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Old 07-23-2017, 04:55 PM
 
Location: N of citrus, S of decent corn
33,480 posts, read 41,680,736 times
Reputation: 54996

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There is a reason why young mothers are embracing the cloth diaper movement. Young mothers are in the workforce, and they have environmental concerns. Fine and dandy. I am old and I am all about the convenience of disposables, because I had the joy of cloth diapers and no in home laundry.
Either way, it is fine.
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Old 07-23-2017, 05:17 PM
 
Location: The point of no return, er, NorCal
6,708 posts, read 4,057,167 times
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Some of these responses seem a bit dated. I used cloth diapers with my older three. My oldest is in middle school, so the "trend" isn't exactly new.

There are many different types of cloth diapers from All in Ones (AIO), fitteds, hybrids, inserts, etc. There are countless brands and a wide range of options as far as prints and designs. I used several different types, but preferred inserts and AIO after the newborn stage. I used fitteds during the first 6-8 weeks. I used fragrance and dye-free detergent and used a diaper sprayer for soiled diapers and used a dry pail. Some choose to pre-soak and others run a soak cycle before the wash cycle. I did the latter. I generally washed every two to three days with my stash size.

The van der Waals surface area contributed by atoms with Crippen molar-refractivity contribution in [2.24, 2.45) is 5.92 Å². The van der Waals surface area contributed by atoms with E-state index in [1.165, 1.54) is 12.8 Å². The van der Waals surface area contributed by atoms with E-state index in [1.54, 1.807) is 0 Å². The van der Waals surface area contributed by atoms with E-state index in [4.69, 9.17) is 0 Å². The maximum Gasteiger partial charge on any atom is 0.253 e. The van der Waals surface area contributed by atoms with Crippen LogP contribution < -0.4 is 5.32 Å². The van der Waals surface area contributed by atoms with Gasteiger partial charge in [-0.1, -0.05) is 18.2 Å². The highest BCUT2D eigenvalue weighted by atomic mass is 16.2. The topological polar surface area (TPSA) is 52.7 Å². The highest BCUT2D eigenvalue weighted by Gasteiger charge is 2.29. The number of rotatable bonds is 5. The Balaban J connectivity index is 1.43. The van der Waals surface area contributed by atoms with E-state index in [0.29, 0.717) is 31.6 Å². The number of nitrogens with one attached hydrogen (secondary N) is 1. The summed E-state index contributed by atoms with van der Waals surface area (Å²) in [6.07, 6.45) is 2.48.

Cloth can be fairly economical, or not. It depends on the type and brand of diapers and how much is put into it. There's more expense when just starting out.

I don't know anyone who uses a diapering service, and I've been part of the "crunchy" community for 13 years, in dozens of cloth diaper groups and forums. It's not exactly an inexpensive service when the washing process is pretty straightforward. There's no need to hang dry. This isn't your (general) mother's cloth diapering days. It's not the days of safety pins and burp rags (prefolds) for cloth diapers, though prefolds are a suitable and economical choice. They just aren't the only choice.

https://www.cottonbabies.com/collect...iaper-packages

https://www.mamanatural.com/cloth-diapering/
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Old 07-23-2017, 05:25 PM
 
Location: The point of no return, er, NorCal